Most political books stay shelf-bound by lack of artistry, untimeliness, luck – the same ways most fishing stories, most sex writing, most military books only shortly (or never) are fit to come off the shelf.

  15. Don

      99.999etc% of all writing has a short shelf life.

  16. Brooks Sterritt

      “Sturgeon’s Law rephrased in hyperbolic terms for comedy (and perhaps polemical) purposes.” (very perceptive)

  17. Brooks Sterritt

      How do you know how hard he worked to “get it in there?” He was Irish, so the politics thereof were naturally part of his milieu. It seems you are willfully missing my point: there is a difference between a “political novel” and a novel featuring political themes (not to the exclusion of other themes).

  18. John Minichillo

      You haven’t even tried to define “political novel,” not one example of what, for you, makes the cut. Many novels try to contain everything. Ulysses is one of those novels. It can’t be done without work. And I think you are looking too much at the political allusions and not the broader ways a book like Ulysses is political. If all you see as “political” is party politics, then who really gives a shit? There’s not much to talk about and of course such a book would be fleeting. But Ulysses was banned and is still kind of shocking. That’s capital P political.

  19. Brooks Sterritt

      It’s a pretty easy point to make that the all-encompassing novel includes politics–by definition it would include everything. Politics is not the PRIMARY concern of the novel, which would survive the removal of all politic elements but not the removal of all stylistic elements.

  20. John Minichillo

      I’m seriously confused by your claims, questioning that Joyce worked at getting allusions in, but positing the primary concern of the novel? That’s kind of having it both ways, innit?

      If you don’t think a 900 page fuck you to the church and Ireland aren’t political, then you really are living on planet lexicon.

  21. Brooks Sterritt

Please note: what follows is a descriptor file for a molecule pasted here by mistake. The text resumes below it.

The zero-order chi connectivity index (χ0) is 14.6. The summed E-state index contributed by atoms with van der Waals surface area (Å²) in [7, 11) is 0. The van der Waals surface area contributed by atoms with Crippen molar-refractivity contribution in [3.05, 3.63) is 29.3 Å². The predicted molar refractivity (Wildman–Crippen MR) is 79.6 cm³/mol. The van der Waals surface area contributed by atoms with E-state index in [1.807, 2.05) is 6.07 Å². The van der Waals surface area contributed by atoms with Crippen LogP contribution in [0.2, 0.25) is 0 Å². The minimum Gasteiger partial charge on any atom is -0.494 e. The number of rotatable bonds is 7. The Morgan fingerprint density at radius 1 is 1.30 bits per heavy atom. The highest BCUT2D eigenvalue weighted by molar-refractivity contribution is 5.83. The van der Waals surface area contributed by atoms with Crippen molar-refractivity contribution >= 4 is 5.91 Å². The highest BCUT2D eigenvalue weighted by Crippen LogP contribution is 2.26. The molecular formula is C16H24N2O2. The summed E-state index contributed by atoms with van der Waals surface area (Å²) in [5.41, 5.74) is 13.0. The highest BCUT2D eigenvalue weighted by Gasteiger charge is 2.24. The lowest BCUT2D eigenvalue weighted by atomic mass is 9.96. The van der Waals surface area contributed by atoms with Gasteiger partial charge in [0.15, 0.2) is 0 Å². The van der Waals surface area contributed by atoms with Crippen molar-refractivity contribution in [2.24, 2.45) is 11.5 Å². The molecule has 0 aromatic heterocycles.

Let me try to reduce what I’m saying to its most basic: I think Ulysses is more than just a political novel. I think we can agree that it’s an amazing work of art, and I think we’re going round and round with different connotations of “political.”

  22. John Minichillo

      It sounds like you see the political as small or diminishing. You’ve suggested that the political could be removed from a great work of art. Which makes me wonder why you asked your original question in the first place. If you don’t can’t won’t see the possibility of political = art, then this seems a limited POV to me, both of politics and of art.

      Sometimes John Lennon wrote “Across the Universe” and sometimes he wrote “Revolution.” One reacts to the world in such a way that you have to at least kind of get it to make any sense of the song at all. The other, also art, but with no identifiable political intention whatsoever. One wouldn’t exist without politics. You can’t just remove the politics from Revolution, because a song, or a metaphor, or a book – they aren’t just sounds or melodies or styles – politics isn’t just added in, but politics was most likely the inspiration for creating the piece in the first place. Ulysses is like that, most especially because it can be placed in a career that was like that. The politics weren’t just added on or added in. And this is something that can be said of very many great works of art. Not all art. Not all metaphor. But a lot. A hell of a lot.